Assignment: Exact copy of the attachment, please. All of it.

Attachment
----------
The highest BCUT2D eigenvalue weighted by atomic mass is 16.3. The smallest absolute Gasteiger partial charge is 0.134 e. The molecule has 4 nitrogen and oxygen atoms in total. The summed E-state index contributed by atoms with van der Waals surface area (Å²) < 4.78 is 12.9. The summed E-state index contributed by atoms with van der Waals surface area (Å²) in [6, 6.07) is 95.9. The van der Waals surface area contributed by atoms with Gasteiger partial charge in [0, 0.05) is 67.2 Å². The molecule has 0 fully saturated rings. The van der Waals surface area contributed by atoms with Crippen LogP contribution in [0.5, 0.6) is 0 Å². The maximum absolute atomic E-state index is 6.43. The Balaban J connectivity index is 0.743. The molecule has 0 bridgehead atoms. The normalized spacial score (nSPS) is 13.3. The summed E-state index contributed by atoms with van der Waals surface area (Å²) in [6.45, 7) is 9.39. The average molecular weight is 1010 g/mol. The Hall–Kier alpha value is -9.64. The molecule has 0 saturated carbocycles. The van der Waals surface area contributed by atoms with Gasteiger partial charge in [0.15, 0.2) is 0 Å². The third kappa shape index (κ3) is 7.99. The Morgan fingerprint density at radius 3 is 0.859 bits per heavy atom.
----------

The highest BCUT2D eigenvalue weighted by atomic mass is 16.3. The smallest absolute Gasteiger partial charge is 0.134 e. The molecule has 4 nitrogen and oxygen atoms in total. The summed E-state index contributed by atoms with van der Waals surface area (Å²) < 4.78 is 12.9. The summed E-state index contributed by atoms with van der Waals surface area (Å²) in [6, 6.07) is 95.9. The van der Waals surface area contributed by atoms with Gasteiger partial charge in [0, 0.05) is 67.2 Å². The molecule has 0 fully saturated rings. The van der Waals surface area contributed by atoms with Crippen LogP contribution in [0.5, 0.6) is 0 Å². The maximum absolute atomic E-state index is 6.43. The Balaban J connectivity index is 0.743. The molecule has 0 bridgehead atoms. The normalized spacial score (nSPS) is 13.3. The summed E-state index contributed by atoms with van der Waals surface area (Å²) in [6.45, 7) is 9.39. The average molecular weight is 1010 g/mol. The Hall–Kier alpha value is -9.64. The molecule has 0 saturated carbocycles. The van der Waals surface area contributed by atoms with Gasteiger partial charge in [0.15, 0.2) is 0 Å². The third kappa shape index (κ3) is 7.99. The Morgan fingerprint density at radius 3 is 0.859 bits per heavy atom.